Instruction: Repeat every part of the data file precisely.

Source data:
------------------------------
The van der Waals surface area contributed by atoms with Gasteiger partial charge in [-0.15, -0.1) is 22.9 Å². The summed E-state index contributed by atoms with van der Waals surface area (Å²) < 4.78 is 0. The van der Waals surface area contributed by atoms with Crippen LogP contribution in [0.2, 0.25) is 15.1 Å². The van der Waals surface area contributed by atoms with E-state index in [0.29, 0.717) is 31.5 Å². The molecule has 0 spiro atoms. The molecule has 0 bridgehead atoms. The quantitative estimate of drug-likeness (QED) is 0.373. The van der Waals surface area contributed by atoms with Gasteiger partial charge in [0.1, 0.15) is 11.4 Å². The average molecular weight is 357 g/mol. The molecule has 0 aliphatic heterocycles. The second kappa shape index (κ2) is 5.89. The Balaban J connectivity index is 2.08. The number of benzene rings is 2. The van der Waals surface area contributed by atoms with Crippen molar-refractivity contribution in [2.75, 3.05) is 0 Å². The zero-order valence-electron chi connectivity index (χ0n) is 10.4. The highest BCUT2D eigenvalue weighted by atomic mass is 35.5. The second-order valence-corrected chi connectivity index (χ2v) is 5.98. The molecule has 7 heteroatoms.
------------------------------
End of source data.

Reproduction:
The van der Waals surface area contributed by atoms with Gasteiger partial charge in [-0.15, -0.1) is 22.9 Å². The summed E-state index contributed by atoms with van der Waals surface area (Å²) < 4.78 is 0. The van der Waals surface area contributed by atoms with Crippen LogP contribution in [0.2, 0.25) is 15.1 Å². The van der Waals surface area contributed by atoms with E-state index in [0.29, 0.717) is 31.5 Å². The molecule has 0 spiro atoms. The molecule has 0 bridgehead atoms. The quantitative estimate of drug-likeness (QED) is 0.373. The van der Waals surface area contributed by atoms with Gasteiger partial charge in [0.1, 0.15) is 11.4 Å². The average molecular weight is 357 g/mol. The molecule has 0 aliphatic heterocycles. The second kappa shape index (κ2) is 5.89. The Balaban J connectivity index is 2.08. The number of benzene rings is 2. The van der Waals surface area contributed by atoms with Crippen molar-refractivity contribution in [2.75, 3.05) is 0 Å². The zero-order valence-electron chi connectivity index (χ0n) is 10.4. The highest BCUT2D eigenvalue weighted by atomic mass is 35.5. The second-order valence-corrected chi connectivity index (χ2v) is 5.98. The molecule has 7 heteroatoms.